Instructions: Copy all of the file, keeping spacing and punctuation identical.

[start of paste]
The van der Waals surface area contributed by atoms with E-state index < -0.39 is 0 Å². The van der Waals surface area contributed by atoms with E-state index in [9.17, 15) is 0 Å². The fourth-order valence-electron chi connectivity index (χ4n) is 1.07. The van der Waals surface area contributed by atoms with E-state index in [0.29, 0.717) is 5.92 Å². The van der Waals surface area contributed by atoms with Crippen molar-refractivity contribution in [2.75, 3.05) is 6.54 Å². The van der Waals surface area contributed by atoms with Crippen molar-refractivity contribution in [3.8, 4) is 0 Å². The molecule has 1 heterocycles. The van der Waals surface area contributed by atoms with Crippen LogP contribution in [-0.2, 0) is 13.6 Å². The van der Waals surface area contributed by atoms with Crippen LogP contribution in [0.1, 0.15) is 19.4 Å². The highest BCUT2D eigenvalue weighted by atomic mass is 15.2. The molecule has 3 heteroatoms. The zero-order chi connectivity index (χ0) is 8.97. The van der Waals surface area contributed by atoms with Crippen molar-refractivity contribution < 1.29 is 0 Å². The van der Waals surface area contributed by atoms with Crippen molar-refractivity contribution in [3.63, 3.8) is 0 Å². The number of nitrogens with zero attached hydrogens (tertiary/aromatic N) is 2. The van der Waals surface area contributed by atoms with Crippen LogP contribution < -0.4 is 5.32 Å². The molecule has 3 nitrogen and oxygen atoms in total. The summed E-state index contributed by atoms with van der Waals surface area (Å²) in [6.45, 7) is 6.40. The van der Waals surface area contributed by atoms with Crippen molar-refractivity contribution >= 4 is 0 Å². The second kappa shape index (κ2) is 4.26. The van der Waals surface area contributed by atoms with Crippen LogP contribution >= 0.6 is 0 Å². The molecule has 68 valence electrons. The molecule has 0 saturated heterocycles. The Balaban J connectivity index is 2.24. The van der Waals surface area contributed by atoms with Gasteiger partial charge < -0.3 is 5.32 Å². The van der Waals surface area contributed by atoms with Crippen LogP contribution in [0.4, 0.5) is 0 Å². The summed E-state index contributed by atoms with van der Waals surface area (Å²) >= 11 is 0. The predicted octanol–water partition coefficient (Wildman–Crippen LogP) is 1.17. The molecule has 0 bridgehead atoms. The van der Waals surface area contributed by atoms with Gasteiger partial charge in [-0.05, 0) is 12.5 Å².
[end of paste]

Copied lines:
The van der Waals surface area contributed by atoms with E-state index < -0.39 is 0 Å². The van der Waals surface area contributed by atoms with E-state index in [9.17, 15) is 0 Å². The fourth-order valence-electron chi connectivity index (χ4n) is 1.07. The van der Waals surface area contributed by atoms with E-state index in [0.29, 0.717) is 5.92 Å². The van der Waals surface area contributed by atoms with Crippen molar-refractivity contribution in [2.75, 3.05) is 6.54 Å². The van der Waals surface area contributed by atoms with Crippen molar-refractivity contribution in [3.8, 4) is 0 Å². The molecule has 1 heterocycles. The van der Waals surface area contributed by atoms with Crippen LogP contribution in [-0.2, 0) is 13.6 Å². The van der Waals surface area contributed by atoms with Crippen LogP contribution in [0.1, 0.15) is 19.4 Å². The highest BCUT2D eigenvalue weighted by atomic mass is 15.2. The molecule has 3 heteroatoms. The zero-order chi connectivity index (χ0) is 8.97. The van der Waals surface area contributed by atoms with Crippen molar-refractivity contribution < 1.29 is 0 Å². The van der Waals surface area contributed by atoms with Crippen molar-refractivity contribution in [3.63, 3.8) is 0 Å². The number of nitrogens with zero attached hydrogens (tertiary/aromatic N) is 2. The van der Waals surface area contributed by atoms with Crippen LogP contribution < -0.4 is 5.32 Å². The molecule has 3 nitrogen and oxygen atoms in total. The summed E-state index contributed by atoms with van der Waals surface area (Å²) in [6.45, 7) is 6.40. The van der Waals surface area contributed by atoms with Crippen molar-refractivity contribution >= 4 is 0 Å². The second kappa shape index (κ2) is 4.26. The van der Waals surface area contributed by atoms with Crippen LogP contribution >= 0.6 is 0 Å². The molecule has 68 valence electrons. The molecule has 0 saturated heterocycles. The Balaban J connectivity index is 2.24. The van der Waals surface area contributed by atoms with Gasteiger partial charge < -0.3 is 5.32 Å². The van der Waals surface area contributed by atoms with Crippen LogP contribution in [0.4, 0.5) is 0 Å². The summed E-state index contributed by atoms with van der Waals surface area (Å²) >= 11 is 0. The predicted octanol–water partition coefficient (Wildman–Crippen LogP) is 1.17. The molecule has 0 bridgehead atoms. The van der Waals surface area contributed by atoms with Gasteiger partial charge in [-0.05, 0) is 12.5 Å².